FoE have criticised some garden and DIY centres for selling peat labelled as "multi-purpose" compost and urges gardeners only to buy compost labelled "peat-free". According to one poll, 74 per cent of gardeners now support a total ban on peat, although it still forms three-quarters of the soil-conditioner market.

Green gardeners will buy organic or mushroom compost. They will probably also make their own compost, either in a home-made composter or using a special bin available from garden centres (or some local authority recycling centres). Kitchen scraps such as tea bags and vegetable peelings (not cooked vegetables or meat) can go in as well as green garden waste. Bacteria and worms will do the rest.

Tiger or brandling worms ( Eisenia foetida) produce a particularly fine compost. The Henry Doubleday Research Association (0247 630 3517) can advise on setting up a worm bin.

Sport
Luis Suarez and Lionel Messi during Barcelona training in August
footballPete Jenson co-ghost wrote Suarez’s autobiography and reveals how desperate he's been to return
News
newsMcKamey Manor says 'there is no escape until the tour is completed'
Voices
Hunted: A stag lies dead on Jura, where David Cameron holidays and has himself stalked deer
voicesThe Scotland I know is becoming a playground for the rich
News
people
PROMOTED VIDEO
Have you tried new the Independent Digital Edition apps?
Arts and Entertainment
Architect Frank Gehry is regarded by many as the most important architect of the modern era
arts + entsGehry has declared that 98 per cent of modern architecture is "s**t"
Money
Welcome to tinsel town: retailers such as Selfridges will be Santa's little helpers this Christmas, working hard to persuade shoppers to stock up on gifts
news
Arts and Entertainment
Soul singer Sam Smith cleared up at the Mobo awards this week
newsSam Smith’s Mobo triumph is just the latest example of a trend
News
Laurence Easeman and Russell Brand
people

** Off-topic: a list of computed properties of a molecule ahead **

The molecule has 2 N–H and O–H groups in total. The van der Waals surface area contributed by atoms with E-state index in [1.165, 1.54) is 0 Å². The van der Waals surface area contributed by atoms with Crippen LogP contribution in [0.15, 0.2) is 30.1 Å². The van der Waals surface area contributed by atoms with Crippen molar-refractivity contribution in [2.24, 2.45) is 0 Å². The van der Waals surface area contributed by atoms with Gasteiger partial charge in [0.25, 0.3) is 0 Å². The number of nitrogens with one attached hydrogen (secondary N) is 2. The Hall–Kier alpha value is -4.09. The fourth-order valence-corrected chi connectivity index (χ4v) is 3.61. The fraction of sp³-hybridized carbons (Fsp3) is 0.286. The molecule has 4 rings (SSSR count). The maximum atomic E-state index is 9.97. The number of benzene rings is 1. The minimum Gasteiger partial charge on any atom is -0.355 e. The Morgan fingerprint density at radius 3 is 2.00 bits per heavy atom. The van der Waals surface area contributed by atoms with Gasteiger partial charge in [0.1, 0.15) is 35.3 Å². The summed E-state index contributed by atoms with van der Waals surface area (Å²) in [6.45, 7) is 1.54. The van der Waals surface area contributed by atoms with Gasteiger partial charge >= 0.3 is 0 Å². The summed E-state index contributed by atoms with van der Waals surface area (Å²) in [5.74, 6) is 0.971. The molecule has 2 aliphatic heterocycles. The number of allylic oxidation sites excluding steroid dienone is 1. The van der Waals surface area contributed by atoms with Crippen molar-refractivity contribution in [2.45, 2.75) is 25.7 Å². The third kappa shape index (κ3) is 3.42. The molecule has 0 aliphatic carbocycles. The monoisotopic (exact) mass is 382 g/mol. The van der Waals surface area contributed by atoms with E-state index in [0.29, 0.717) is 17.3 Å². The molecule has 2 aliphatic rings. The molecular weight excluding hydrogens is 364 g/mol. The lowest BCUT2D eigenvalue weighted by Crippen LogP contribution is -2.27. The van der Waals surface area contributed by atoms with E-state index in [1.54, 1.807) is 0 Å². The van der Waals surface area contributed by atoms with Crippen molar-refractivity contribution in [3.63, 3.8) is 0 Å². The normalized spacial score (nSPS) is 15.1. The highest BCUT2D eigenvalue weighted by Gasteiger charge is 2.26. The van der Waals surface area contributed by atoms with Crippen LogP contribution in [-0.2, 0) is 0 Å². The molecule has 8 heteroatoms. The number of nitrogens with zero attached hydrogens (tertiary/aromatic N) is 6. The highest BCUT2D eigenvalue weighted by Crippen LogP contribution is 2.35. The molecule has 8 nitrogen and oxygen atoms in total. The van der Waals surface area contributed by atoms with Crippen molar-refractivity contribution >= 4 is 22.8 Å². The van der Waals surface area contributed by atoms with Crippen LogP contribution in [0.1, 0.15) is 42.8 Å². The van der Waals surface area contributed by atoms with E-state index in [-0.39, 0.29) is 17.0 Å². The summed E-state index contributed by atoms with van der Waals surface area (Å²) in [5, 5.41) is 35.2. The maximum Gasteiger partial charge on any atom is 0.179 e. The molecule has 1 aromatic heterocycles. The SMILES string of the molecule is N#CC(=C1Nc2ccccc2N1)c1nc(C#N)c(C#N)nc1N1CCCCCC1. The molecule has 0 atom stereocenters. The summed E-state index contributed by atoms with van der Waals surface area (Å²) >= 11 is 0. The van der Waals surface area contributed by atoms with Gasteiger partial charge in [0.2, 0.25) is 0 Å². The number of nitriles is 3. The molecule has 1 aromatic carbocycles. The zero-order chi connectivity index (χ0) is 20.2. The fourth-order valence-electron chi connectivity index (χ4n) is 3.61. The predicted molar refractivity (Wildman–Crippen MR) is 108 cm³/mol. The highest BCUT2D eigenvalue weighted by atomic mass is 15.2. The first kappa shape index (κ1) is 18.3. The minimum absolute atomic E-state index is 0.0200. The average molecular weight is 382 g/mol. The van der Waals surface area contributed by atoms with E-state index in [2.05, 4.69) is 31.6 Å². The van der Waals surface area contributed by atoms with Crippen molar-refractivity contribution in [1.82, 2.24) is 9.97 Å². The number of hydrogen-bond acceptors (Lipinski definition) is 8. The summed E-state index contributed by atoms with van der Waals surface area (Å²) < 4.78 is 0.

Sport
Fans of Dulwich Hamlet FC at their ground Champion Hill
footballFans are rejecting the £2,000 season tickets, officious stewarding, and airline-stadium sponsorship
News
Shami Chakrabarti
people
Arts and Entertainment
Benedict Cumberbatch has refused to deny his involvement in the upcoming new Star Wars film
filmBenedict Cumberbatch reignites Star Wars 7 rumours
Sport
football
News
news
Latest stories from i100
Have you tried new the Independent Digital Edition apps?
iJobs Job Widget
iJobs General

Business Analyst - Surrey - Permanent - Up to £50k DOE

£40000 - £50000 Per Annum Excellent benefits: Clearwater People Solutions Ltd:...

***ASP.NET Developer - Cheshire - £35k - Permanent***

£30000 - £35000 Per Annum Excellent benefits: Clearwater People Solutions Ltd:...

***Solutions Architect*** - Brighton - £40k - Permanent

£35000 - £40000 Per Annum Excellent benefits: Clearwater People Solutions Ltd:...

Senior Research Fellow in Gender, Food and Resilient Communities

£47,334 - £59,058 per annum: Coventry University: The Centre for Agroecology, ...

Day In a Page

Wilko Johnson, now the bad news: musician splits with manager after police investigate assault claims

Wilko Johnson, now the bad news

Former Dr Feelgood splits with manager after police investigate assault claims
Mark Udall: The Democrat Senator with a fight on his hands ahead of the US midterm elections

Mark Udall: The Democrat Senator with a fight on his hands

The Senator for Colorado is for gay rights, for abortion rights – and in the Republicans’ sights as they threaten to take control of the Senate next month